Spring has arrived, and for many Montanans that comes along with excitement for warmer days ahead. But for the hard-working cattle ranchers in the Greater Yellowstone Ecosystem, springtime brings new challenges. One of those is the risk of brucellosis, a reproductive disease that elk and bison can transmit to cattle.
Each year, thousands of migrating elk spend winter and early spring in lower-lying valleys, much of which is open space managed by cattle ranchers. During the spring calving season, elk can spread brucellosis, which has devastating financial consequences for ranchers. In addition to causing cattle to abort their young, the disease forces ranchers to endure lengthy and expensive cattle quarantines or otherwise slaughter their entire herds.
Those risks—an unfortunate cost of sustaining crucial habitat for migrating elk—have fallen entirely on the shoulders of ranchers. Until now.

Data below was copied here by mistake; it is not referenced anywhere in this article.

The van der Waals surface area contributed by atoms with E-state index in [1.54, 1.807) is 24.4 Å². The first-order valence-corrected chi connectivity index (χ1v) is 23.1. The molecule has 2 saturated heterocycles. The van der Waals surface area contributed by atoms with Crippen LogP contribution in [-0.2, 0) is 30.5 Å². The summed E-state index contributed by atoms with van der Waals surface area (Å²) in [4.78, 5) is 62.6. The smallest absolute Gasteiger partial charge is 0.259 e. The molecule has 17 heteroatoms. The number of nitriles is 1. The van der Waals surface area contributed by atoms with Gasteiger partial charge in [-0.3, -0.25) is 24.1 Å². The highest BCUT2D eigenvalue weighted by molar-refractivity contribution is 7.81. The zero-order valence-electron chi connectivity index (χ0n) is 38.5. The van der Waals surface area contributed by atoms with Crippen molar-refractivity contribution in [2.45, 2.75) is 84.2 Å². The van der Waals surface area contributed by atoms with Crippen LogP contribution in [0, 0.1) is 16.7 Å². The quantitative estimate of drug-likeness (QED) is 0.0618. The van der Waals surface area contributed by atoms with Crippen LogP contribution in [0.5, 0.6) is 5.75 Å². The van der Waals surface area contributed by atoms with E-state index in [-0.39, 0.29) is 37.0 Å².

Earlier this year, a coalition of conservation partners launched a new tool to address this challenge in Montana’s Paradise Valley, north of Gardiner. The Paradise Valley Brucellosis Compensation Fund eases the financial burden ranchers face if their cattle contract brucellosis in exchange for providing habitat for elk and other wildlife. The voluntary, privately financed effort is led by the Property and Environment Research Center (PERC), with support from the Greater Yellowstone Coalition, Rocky Mountain Elk Foundation, Spruance Foundation, and the Bozeman-based outdoor finance company Credova.